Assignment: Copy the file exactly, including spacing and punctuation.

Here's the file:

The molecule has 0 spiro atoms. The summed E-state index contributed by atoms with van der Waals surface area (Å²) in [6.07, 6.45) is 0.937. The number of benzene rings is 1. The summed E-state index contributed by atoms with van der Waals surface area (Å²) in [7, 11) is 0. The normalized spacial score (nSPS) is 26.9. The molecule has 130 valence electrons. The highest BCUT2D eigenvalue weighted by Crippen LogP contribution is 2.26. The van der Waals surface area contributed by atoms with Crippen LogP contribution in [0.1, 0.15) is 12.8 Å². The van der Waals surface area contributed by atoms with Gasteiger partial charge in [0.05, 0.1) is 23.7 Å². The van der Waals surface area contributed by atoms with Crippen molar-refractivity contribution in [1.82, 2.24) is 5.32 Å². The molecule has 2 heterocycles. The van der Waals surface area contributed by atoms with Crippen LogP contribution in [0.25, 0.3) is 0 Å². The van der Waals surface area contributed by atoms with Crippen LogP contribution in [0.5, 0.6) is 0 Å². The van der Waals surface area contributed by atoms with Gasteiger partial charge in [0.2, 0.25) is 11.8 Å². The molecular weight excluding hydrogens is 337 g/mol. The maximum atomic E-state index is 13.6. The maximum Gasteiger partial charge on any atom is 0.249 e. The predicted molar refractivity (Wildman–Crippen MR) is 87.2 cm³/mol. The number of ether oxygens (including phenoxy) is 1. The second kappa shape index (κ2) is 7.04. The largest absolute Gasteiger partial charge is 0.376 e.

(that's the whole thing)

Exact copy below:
The molecule has 0 spiro atoms. The summed E-state index contributed by atoms with van der Waals surface area (Å²) in [6.07, 6.45) is 0.937. The number of benzene rings is 1. The summed E-state index contributed by atoms with van der Waals surface area (Å²) in [7, 11) is 0. The normalized spacial score (nSPS) is 26.9. The molecule has 130 valence electrons. The highest BCUT2D eigenvalue weighted by Crippen LogP contribution is 2.26. The van der Waals surface area contributed by atoms with Crippen LogP contribution in [0.1, 0.15) is 12.8 Å². The van der Waals surface area contributed by atoms with Gasteiger partial charge in [0.05, 0.1) is 23.7 Å². The van der Waals surface area contributed by atoms with Crippen molar-refractivity contribution in [1.82, 2.24) is 5.32 Å². The molecule has 2 heterocycles. The van der Waals surface area contributed by atoms with Crippen LogP contribution in [0.25, 0.3) is 0 Å². The van der Waals surface area contributed by atoms with Crippen LogP contribution in [0.5, 0.6) is 0 Å². The van der Waals surface area contributed by atoms with Gasteiger partial charge in [0.2, 0.25) is 11.8 Å². The molecular weight excluding hydrogens is 337 g/mol. The maximum atomic E-state index is 13.6. The maximum Gasteiger partial charge on any atom is 0.249 e. The predicted molar refractivity (Wildman–Crippen MR) is 87.2 cm³/mol. The number of ether oxygens (including phenoxy) is 1. The second kappa shape index (κ2) is 7.04. The largest absolute Gasteiger partial charge is 0.376 e.